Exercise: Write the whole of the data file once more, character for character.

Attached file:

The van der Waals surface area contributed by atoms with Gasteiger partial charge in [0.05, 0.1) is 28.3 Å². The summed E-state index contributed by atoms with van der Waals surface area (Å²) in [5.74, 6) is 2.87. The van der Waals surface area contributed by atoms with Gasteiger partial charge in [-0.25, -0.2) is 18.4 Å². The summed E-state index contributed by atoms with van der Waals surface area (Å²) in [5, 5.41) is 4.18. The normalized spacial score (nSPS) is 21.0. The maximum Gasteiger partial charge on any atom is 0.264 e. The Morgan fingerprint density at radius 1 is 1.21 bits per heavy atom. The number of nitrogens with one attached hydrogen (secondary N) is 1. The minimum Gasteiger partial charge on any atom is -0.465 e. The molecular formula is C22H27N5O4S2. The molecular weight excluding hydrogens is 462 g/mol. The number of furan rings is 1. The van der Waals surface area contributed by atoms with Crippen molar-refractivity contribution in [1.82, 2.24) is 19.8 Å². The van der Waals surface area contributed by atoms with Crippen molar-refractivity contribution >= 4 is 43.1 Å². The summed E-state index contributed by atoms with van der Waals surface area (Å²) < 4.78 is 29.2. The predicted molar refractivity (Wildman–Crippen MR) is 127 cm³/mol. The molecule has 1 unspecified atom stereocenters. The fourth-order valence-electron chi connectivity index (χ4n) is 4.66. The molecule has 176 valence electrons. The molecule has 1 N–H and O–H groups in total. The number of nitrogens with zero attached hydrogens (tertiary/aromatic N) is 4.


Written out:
The van der Waals surface area contributed by atoms with Gasteiger partial charge in [0.05, 0.1) is 28.3 Å². The summed E-state index contributed by atoms with van der Waals surface area (Å²) in [5.74, 6) is 2.87. The van der Waals surface area contributed by atoms with Gasteiger partial charge in [-0.25, -0.2) is 18.4 Å². The summed E-state index contributed by atoms with van der Waals surface area (Å²) in [5, 5.41) is 4.18. The normalized spacial score (nSPS) is 21.0. The maximum Gasteiger partial charge on any atom is 0.264 e. The Morgan fingerprint density at radius 1 is 1.21 bits per heavy atom. The number of nitrogens with one attached hydrogen (secondary N) is 1. The minimum Gasteiger partial charge on any atom is -0.465 e. The molecular formula is C22H27N5O4S2. The molecular weight excluding hydrogens is 462 g/mol. The number of furan rings is 1. The van der Waals surface area contributed by atoms with Crippen molar-refractivity contribution in [1.82, 2.24) is 19.8 Å². The van der Waals surface area contributed by atoms with Crippen molar-refractivity contribution >= 4 is 43.1 Å². The summed E-state index contributed by atoms with van der Waals surface area (Å²) < 4.78 is 29.2. The predicted molar refractivity (Wildman–Crippen MR) is 127 cm³/mol. The molecule has 1 unspecified atom stereocenters. The fourth-order valence-electron chi connectivity index (χ4n) is 4.66. The molecule has 176 valence electrons. The molecule has 1 N–H and O–H groups in total. The number of nitrogens with zero attached hydrogens (tertiary/aromatic N) is 4.